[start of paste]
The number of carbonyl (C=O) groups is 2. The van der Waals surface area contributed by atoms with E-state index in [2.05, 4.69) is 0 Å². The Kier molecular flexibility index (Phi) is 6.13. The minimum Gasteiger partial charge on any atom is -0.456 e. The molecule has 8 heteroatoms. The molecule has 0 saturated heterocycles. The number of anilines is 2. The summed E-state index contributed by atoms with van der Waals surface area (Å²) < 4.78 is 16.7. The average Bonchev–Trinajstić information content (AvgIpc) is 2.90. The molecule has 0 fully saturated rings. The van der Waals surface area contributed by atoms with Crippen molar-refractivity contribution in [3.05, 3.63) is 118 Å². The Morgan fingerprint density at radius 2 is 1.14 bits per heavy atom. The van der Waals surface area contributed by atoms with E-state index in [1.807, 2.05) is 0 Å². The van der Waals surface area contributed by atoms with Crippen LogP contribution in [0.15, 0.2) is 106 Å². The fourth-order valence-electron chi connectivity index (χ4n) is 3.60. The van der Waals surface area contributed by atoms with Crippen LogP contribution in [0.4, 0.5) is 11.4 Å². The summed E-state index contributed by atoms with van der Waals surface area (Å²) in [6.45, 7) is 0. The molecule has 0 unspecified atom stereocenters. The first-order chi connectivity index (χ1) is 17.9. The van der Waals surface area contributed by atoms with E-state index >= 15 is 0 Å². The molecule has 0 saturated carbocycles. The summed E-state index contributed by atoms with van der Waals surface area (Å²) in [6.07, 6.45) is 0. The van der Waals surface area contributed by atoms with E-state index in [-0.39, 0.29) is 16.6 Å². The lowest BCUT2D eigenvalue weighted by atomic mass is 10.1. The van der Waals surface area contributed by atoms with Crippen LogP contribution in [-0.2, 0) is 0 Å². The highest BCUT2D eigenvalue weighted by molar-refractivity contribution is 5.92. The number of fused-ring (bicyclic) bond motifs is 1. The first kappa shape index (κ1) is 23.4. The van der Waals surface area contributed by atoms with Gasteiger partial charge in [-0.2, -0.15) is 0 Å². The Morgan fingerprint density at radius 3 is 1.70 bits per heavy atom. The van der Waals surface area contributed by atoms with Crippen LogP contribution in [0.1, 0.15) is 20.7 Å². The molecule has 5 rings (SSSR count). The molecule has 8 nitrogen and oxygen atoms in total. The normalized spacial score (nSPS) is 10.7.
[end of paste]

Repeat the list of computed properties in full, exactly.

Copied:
The number of carbonyl (C=O) groups is 2. The van der Waals surface area contributed by atoms with E-state index in [2.05, 4.69) is 0 Å². The Kier molecular flexibility index (Phi) is 6.13. The minimum Gasteiger partial charge on any atom is -0.456 e. The molecule has 8 heteroatoms. The molecule has 0 saturated heterocycles. The number of anilines is 2. The summed E-state index contributed by atoms with van der Waals surface area (Å²) < 4.78 is 16.7. The average Bonchev–Trinajstić information content (AvgIpc) is 2.90. The molecule has 0 fully saturated rings. The van der Waals surface area contributed by atoms with Crippen molar-refractivity contribution in [3.05, 3.63) is 118 Å². The Morgan fingerprint density at radius 2 is 1.14 bits per heavy atom. The van der Waals surface area contributed by atoms with E-state index in [1.807, 2.05) is 0 Å². The van der Waals surface area contributed by atoms with Crippen LogP contribution in [0.15, 0.2) is 106 Å². The fourth-order valence-electron chi connectivity index (χ4n) is 3.60. The van der Waals surface area contributed by atoms with Crippen LogP contribution in [0.4, 0.5) is 11.4 Å². The summed E-state index contributed by atoms with van der Waals surface area (Å²) in [6.45, 7) is 0. The molecule has 0 unspecified atom stereocenters. The first-order chi connectivity index (χ1) is 17.9. The van der Waals surface area contributed by atoms with E-state index >= 15 is 0 Å². The molecule has 0 saturated carbocycles. The summed E-state index contributed by atoms with van der Waals surface area (Å²) in [6.07, 6.45) is 0. The van der Waals surface area contributed by atoms with E-state index in [-0.39, 0.29) is 16.6 Å². The lowest BCUT2D eigenvalue weighted by atomic mass is 10.1. The van der Waals surface area contributed by atoms with Crippen LogP contribution in [-0.2, 0) is 0 Å². The highest BCUT2D eigenvalue weighted by molar-refractivity contribution is 5.92. The number of fused-ring (bicyclic) bond motifs is 1. The first kappa shape index (κ1) is 23.4. The van der Waals surface area contributed by atoms with Gasteiger partial charge in [-0.2, -0.15) is 0 Å². The Morgan fingerprint density at radius 3 is 1.70 bits per heavy atom. The van der Waals surface area contributed by atoms with Crippen LogP contribution in [0.1, 0.15) is 20.7 Å². The molecule has 5 rings (SSSR count). The molecule has 8 nitrogen and oxygen atoms in total. The normalized spacial score (nSPS) is 10.7.